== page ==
Since 1991, the Clean Halls program has allowed the NYPD to arrest apartment dwellers with little or no cause. Why is the city being so secretive -- and why are residents only now fighting back?
In late March, three civil rights groups filed a class action lawsuit against the New York City police department, alleging that a little-known crime-fighting program violated the constitutional rights of tens of thousands of New Yorkers.
The program, called Operation Clean Halls, permits police to conduct vertical patrols inside and around private residences, seeking out trespassers and drug crime. The lawsuit, which was filed by the NYCLU, LatinoJustice PRLDEF, and the Bronx Defenders, questions whether the police have overstepped their Fourth Amendment boundaries while implementing the program. The suit alleges that officers have used Clean Halls to make baseless stops and trespassing arrests in primarily black and Latino neighborhoods, cuffing residents in their own hallways as they stepped out to buy a bottle of ketchup, or while they waited outside a girlfriend or sister's building.
The suit is part of a larger public outcry against the NYPD, which is also under fire for its surveillance of American Muslims, its dealings with Occupy Wall Street protesters, and its increasingly frequent practice of stopping and frisking black and Latino men. But few have pointed to the thick information wall surrounding Operation Clean Halls, which has been in existence, in some form, since 1991.
"The NYPD and New York City in general under [Mayor Michael] Bloomberg operate on the premise that data is power," said Donna Lieberman, executive director at the New York Civil Liberties Union. "They claim to develop public policy based on 'The facts, ma'am, and only the facts.' At the same time, they are as stingy as stingy can be about giving out the facts, which they and only they have."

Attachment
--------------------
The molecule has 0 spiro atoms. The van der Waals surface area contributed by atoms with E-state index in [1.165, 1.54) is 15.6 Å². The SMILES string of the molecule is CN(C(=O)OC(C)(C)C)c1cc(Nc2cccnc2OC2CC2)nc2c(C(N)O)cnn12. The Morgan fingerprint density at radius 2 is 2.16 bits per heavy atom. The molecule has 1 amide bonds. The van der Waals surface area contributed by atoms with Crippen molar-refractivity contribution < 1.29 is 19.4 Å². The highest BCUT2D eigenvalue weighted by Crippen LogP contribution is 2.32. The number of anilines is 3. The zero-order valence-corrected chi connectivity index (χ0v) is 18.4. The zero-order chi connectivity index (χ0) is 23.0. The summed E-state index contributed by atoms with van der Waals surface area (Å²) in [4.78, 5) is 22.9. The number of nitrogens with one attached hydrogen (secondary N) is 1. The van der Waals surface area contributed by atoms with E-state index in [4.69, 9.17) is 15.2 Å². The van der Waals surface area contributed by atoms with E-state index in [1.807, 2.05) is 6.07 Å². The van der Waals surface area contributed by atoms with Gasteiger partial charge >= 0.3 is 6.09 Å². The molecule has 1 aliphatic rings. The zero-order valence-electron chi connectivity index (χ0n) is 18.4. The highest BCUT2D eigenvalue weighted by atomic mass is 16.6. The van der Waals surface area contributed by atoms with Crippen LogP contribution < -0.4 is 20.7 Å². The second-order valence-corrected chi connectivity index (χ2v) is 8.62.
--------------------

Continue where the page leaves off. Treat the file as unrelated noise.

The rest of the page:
Clean Halls, also known as the Trespass Affidavit Program, began in Manhattan under Mayor David Dinkins' administration, a time when New York faced widespread homelessness, a faltering economy, and a crack-fueled crime wave. While Dinkins was often criticized during his administration, today he is credited with setting in motion a series of policies that began to turn the city around -- including the hiring of thousands of new police officers.
Clean Halls was one of his programs for buckling down on crime. To enroll, the police department asks landlords to sign an affidavit, permitting officers to enter a private building at any time and question and arrest unlawful loiterers. Building owners provide the police with a tenant roster, and anyone not on that roster, or who cannot give a reasonable explanation for presence in the building, is subject to arrest.
The program later expanded into all five boroughs, but it's unclear how fast it spread or how many landlords enrolled their buildings. The lawsuit's text says there are 3,895 Clean Halls participants in Manhattan, and nearly every building in the Bronx is enrolled. But the NYPD will not release the list of residences registered for the program, saying the release of this data would constitute an unwarranted invasion of landlords' personal privacy.
The NYCLU is embroiled in a separate lawsuit with the police department to obtain that information.
New York also allows the police to conduct patrols inside city-owned public housing buildings, as do many other cities across the nation. In New York, though, patrols of public buildings are subject to a level of transparency and regulation that the police department has not extended to private Clean Halls buildings. A list of all public housing residences is available online, for example. And in 2010, the police department amended the code of conduct for patrolling inside public buildings, amid complaints of baseless stops and arrests.